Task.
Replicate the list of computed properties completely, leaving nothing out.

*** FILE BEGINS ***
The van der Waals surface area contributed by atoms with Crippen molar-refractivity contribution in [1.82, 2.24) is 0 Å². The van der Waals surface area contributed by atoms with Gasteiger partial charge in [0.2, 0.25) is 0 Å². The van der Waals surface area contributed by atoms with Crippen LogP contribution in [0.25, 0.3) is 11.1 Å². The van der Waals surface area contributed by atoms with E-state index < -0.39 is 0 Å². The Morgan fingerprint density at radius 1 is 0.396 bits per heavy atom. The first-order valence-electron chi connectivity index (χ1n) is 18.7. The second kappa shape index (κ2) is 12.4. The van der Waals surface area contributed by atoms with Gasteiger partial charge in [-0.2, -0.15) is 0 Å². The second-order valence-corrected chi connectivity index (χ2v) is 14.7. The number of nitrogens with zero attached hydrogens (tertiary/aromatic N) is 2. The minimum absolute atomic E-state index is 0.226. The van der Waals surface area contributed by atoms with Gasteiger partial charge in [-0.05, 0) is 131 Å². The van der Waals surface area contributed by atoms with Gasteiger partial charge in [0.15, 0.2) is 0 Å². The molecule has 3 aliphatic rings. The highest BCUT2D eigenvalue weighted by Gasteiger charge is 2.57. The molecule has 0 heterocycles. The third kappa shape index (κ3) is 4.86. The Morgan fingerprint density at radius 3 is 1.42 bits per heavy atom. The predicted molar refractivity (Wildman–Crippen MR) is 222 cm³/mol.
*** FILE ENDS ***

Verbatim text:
The van der Waals surface area contributed by atoms with Crippen molar-refractivity contribution in [1.82, 2.24) is 0 Å². The van der Waals surface area contributed by atoms with Gasteiger partial charge in [0.2, 0.25) is 0 Å². The van der Waals surface area contributed by atoms with Crippen LogP contribution in [0.25, 0.3) is 11.1 Å². The van der Waals surface area contributed by atoms with E-state index < -0.39 is 0 Å². The Morgan fingerprint density at radius 1 is 0.396 bits per heavy atom. The first-order valence-electron chi connectivity index (χ1n) is 18.7. The second kappa shape index (κ2) is 12.4. The van der Waals surface area contributed by atoms with Gasteiger partial charge in [-0.2, -0.15) is 0 Å². The second-order valence-corrected chi connectivity index (χ2v) is 14.7. The number of nitrogens with zero attached hydrogens (tertiary/aromatic N) is 2. The minimum absolute atomic E-state index is 0.226. The van der Waals surface area contributed by atoms with Gasteiger partial charge in [-0.05, 0) is 131 Å². The van der Waals surface area contributed by atoms with Gasteiger partial charge in [0.15, 0.2) is 0 Å². The molecule has 3 aliphatic rings. The highest BCUT2D eigenvalue weighted by Gasteiger charge is 2.57. The molecule has 0 heterocycles. The third kappa shape index (κ3) is 4.86. The Morgan fingerprint density at radius 3 is 1.42 bits per heavy atom. The predicted molar refractivity (Wildman–Crippen MR) is 222 cm³/mol.